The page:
Again, feel free to toss this, but thanks a million for the thoughts and recipe ideas and many folk like you have put out there for people like me to find. πŸ™‚ Crys

  19. It seems to me that there is a need for a term to describe the person who eats VERY little meat.
    Although I can easily go a week or more without eating any meat fish or meat products I would not call myself a vegetarian as I have not given up meat, and will probably eat it several times in a month.
    However, I fear that “flexitarian” will not succeeed as it seems to be in danger of becoming a term to describe someone who eats an occasional meat-free meal – which is a completely different thing!!
    Its a question of where the basis of the diet is.

  20. “flexitarian” implies more flexible (morally?) than a rigid ol’ vegan. Yawn! Why not just say, you’re not veg but eat veg meals often. Why a silly vague term?

  21. I think the term “flexatarian” is too flexible and vague indeed.
    This topic made me wonder, how do you call a person like me, who aims to eat vegan diet most of the times, believes in animal rights, promotes vegan food, but occasionally (very occasionally) eats meat and fish and yogurt?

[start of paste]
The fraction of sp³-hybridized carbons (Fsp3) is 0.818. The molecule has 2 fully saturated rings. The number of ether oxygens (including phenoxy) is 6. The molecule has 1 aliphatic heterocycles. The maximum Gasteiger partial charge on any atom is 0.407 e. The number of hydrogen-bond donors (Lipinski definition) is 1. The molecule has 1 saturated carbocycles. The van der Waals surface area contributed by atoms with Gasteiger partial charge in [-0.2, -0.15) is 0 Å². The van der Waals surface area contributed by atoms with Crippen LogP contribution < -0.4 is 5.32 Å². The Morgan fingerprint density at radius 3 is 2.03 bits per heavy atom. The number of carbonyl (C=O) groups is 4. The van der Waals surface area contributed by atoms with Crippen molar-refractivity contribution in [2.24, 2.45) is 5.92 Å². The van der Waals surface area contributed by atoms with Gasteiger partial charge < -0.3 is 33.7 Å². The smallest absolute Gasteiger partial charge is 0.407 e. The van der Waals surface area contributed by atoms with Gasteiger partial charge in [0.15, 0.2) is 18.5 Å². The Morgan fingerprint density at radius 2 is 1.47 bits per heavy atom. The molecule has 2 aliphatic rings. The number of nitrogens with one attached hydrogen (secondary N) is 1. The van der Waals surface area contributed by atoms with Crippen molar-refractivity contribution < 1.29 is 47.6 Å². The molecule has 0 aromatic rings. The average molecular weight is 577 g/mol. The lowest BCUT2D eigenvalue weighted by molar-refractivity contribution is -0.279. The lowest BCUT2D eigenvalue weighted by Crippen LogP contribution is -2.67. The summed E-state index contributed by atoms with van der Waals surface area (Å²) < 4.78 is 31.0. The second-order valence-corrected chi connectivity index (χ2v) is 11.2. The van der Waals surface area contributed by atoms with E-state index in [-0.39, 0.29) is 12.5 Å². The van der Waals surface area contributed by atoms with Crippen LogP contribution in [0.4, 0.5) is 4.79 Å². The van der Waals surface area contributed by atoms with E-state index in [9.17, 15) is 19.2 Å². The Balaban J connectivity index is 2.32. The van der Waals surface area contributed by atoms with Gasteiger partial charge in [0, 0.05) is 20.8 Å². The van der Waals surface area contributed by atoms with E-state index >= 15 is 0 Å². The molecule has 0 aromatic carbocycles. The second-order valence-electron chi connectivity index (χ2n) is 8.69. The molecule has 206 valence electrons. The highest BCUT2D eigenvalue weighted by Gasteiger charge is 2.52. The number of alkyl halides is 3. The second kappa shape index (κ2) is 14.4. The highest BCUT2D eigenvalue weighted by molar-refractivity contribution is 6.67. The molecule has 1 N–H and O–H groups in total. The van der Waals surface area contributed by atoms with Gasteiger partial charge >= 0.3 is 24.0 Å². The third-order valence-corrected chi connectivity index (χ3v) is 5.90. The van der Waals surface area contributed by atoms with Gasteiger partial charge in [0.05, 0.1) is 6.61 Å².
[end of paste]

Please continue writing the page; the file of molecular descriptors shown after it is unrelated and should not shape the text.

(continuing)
You can call me “a little bit pregnant” – from the point of view of extreme vegan you are probably right. I see myself as doing my part in reduction of suffering. Five 90% vegans produce the same effect as 4.5 full vegans, don’t they?
    Animal rights is a priority for me and my family, but not the top priority. Top priorities are health and happiness. I find, if the restriction is too rigid, stress mounts up and you end up eating unhealthy vegan foods. This works against my goal.
    For health reasons, no one, even much respected Dr. Campbell, author of the China Study, could persuade me that animal protein must be abandoned completely. According to the China study, the diet with up to 5% of animal protein produced healthy results and turned off cancer. Therefore, up to 5% should be OK to eat.
    I am really happy that there are people who can go much further down this road and make animal rights priority over everything, and I only wish that more of them were more inclusive of others who make their effort, too. Every effort counts, people, remember that!
    Sincerely,
    Olga